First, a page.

I agree with phil here. In the UK at least we have "Religious Studies/Education" class. We learn about all religion. We learn about their creation myths and we assess their beliefs. You can even go on to study it at Advanced (the level before University) if you want to. Then it expands into real Philosophy. I used to enjoy that class actually. It was interesting learning what other religions thought.

I'm all for teaching religion in school. However, I'm definitely against teaching mythology in the Science class room though. Like 'phil said, religion is not science. They should be mutually exclusive as far as teaching them in particular classes is concerned.


Read above. I don't think there are many religious study classes in U.S public schools. Even so, they probably aren't mandatory. As a result, all you get is Evolution as a result.
Well then perhaps you should be lobbying your congressman or senator or whatever for religious studies classes to be mandatory, instead of clogging up the biology curriculum with junk science?

Seems like a happy compromise to me.




So instead of going over an already existing section in a textbook in a class, you propose creating an entire different class, creating more necessary resources and adjusting the entire curriculum? Uh, no. I think I'll stick with my more feasible solution.


As I suspected then. What you really have the problem with is the teaching of evolution. If presenting your religion's account was your real aim, you would have no issue with lobbying for a Religious Studies class which teaches the viewpoints of all religions as well as your own.

What you really want is to water down the teaching of Evolution with your religon's own version of the creation myth. I wonder if you'd be so receptive to ID if it was Shiva, not Yahweh, who was the god depicted.
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#33 Apr 24 2011 at 8:36 PM Rating: Good
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Almalieque wrote:
Belkira wrote:
Regardless, a teacher always had the right to tell a kid they weren't comfortable discussing it and to ask their parents. Now they are forced to do so. If the kid is so uncomfortable talking to their parents that they'd rather reach out to a teacher, the last thing we should do is forcibly close that avenue of comfort for the kid.


My opinion doesn't change. Again, I don't have any children, but at the end of the day, the child is mine. I want teachers to teach their respective subject to my child. I don't disagree with teachers being advisers and mentors, but only for certain topics that I find "appropriate" and I don't consider "***" as something appropriate for a teacher to be discussing with my 6-12 year old child.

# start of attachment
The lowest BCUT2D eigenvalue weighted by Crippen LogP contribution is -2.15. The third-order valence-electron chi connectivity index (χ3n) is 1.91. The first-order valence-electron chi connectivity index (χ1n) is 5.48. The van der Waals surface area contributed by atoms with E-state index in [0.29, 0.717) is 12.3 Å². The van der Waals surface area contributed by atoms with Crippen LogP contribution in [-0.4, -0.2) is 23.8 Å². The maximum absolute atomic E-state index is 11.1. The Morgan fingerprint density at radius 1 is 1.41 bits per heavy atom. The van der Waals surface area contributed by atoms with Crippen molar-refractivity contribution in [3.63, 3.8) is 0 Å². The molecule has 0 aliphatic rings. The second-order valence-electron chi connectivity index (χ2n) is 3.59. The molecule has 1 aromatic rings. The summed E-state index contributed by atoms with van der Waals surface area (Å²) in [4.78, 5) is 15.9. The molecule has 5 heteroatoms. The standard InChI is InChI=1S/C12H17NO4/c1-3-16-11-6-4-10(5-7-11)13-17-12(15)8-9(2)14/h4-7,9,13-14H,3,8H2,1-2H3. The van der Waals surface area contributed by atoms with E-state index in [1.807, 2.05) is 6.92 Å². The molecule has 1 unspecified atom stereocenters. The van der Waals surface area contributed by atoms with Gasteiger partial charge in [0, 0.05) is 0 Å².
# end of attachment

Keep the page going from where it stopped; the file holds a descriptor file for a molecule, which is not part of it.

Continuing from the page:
Edited, Apr 25th 2011 4:15am by Almalieque


This law wouldn't make it illegal for a teacher to discuss "***" with your 6-12 year old child. Only non-heterosexual ***. Of course, depending on the situation, that discussion could be illegal through other laws, but we aren't talking about those situations.

See, you are trying to make this out to be some sort of all encompassing "Protect the children from *** discussions that the teachers shouldn't be having" law. When really it's "Protect the children from the gays because knowing about homosexuality makes them all turn *****".

That scene from The Simpsons Movie, where Ralph sees Bart skateboarding naked and says "I like men now." It doesn't really work that way.
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#34 Apr 24 2011 at 8:55 PM Rating: Excellent
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Almalieque wrote:
See DSD, this is exactly what I'm talking about. No one mentioned religion and immediately you throw in this Christian agenda.[


Yeah, but I live in Tennessee, and I've seen legislation like this happen often, so I understand where it's coming from. Besides, was there an attack made...?

Almalieque wrote:
I could easily say that opposition is supporting the Pro-homosexuality agenda to force people to accept homosexuality. That doesn't take us anywhere.

Besides, I strongly disagree with either. I fully support the belief of being "too young to discuss sexuality".